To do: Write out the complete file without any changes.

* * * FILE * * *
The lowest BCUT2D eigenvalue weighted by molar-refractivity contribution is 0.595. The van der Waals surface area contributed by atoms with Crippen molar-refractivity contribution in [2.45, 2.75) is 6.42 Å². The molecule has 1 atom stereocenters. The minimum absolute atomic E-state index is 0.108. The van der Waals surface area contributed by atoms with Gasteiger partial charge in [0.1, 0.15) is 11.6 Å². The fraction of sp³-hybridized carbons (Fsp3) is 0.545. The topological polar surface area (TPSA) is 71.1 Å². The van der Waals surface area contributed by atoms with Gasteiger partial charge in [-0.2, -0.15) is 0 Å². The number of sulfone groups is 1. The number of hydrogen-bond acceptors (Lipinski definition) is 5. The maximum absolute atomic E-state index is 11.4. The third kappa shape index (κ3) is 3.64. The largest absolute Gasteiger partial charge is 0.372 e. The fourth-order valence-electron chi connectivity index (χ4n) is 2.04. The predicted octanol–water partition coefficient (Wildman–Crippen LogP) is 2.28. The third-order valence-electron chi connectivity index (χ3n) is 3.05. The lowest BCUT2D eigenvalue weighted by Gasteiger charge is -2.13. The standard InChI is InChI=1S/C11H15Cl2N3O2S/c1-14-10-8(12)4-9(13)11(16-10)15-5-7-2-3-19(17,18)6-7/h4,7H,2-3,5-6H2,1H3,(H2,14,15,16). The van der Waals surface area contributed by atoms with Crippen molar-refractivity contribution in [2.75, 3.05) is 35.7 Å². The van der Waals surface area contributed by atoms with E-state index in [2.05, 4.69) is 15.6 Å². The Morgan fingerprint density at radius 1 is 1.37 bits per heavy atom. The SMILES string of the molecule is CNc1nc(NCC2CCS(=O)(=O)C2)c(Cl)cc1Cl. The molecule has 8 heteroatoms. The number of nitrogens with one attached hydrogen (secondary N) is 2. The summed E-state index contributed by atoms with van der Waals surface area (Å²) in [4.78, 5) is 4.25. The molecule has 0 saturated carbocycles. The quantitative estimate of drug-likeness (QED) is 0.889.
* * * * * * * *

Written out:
The lowest BCUT2D eigenvalue weighted by molar-refractivity contribution is 0.595. The van der Waals surface area contributed by atoms with Crippen molar-refractivity contribution in [2.45, 2.75) is 6.42 Å². The molecule has 1 atom stereocenters. The minimum absolute atomic E-state index is 0.108. The van der Waals surface area contributed by atoms with Gasteiger partial charge in [0.1, 0.15) is 11.6 Å². The fraction of sp³-hybridized carbons (Fsp3) is 0.545. The topological polar surface area (TPSA) is 71.1 Å². The van der Waals surface area contributed by atoms with Gasteiger partial charge in [-0.2, -0.15) is 0 Å². The number of sulfone groups is 1. The number of hydrogen-bond acceptors (Lipinski definition) is 5. The maximum absolute atomic E-state index is 11.4. The third kappa shape index (κ3) is 3.64. The largest absolute Gasteiger partial charge is 0.372 e. The fourth-order valence-electron chi connectivity index (χ4n) is 2.04. The predicted octanol–water partition coefficient (Wildman–Crippen LogP) is 2.28. The third-order valence-electron chi connectivity index (χ3n) is 3.05. The lowest BCUT2D eigenvalue weighted by Gasteiger charge is -2.13. The standard InChI is InChI=1S/C11H15Cl2N3O2S/c1-14-10-8(12)4-9(13)11(16-10)15-5-7-2-3-19(17,18)6-7/h4,7H,2-3,5-6H2,1H3,(H2,14,15,16). The van der Waals surface area contributed by atoms with Crippen molar-refractivity contribution in [2.75, 3.05) is 35.7 Å². The van der Waals surface area contributed by atoms with E-state index in [2.05, 4.69) is 15.6 Å². The Morgan fingerprint density at radius 1 is 1.37 bits per heavy atom. The SMILES string of the molecule is CNc1nc(NCC2CCS(=O)(=O)C2)c(Cl)cc1Cl. The molecule has 8 heteroatoms. The number of nitrogens with one attached hydrogen (secondary N) is 2. The summed E-state index contributed by atoms with van der Waals surface area (Å²) in [4.78, 5) is 4.25. The molecule has 0 saturated carbocycles. The quantitative estimate of drug-likeness (QED) is 0.889.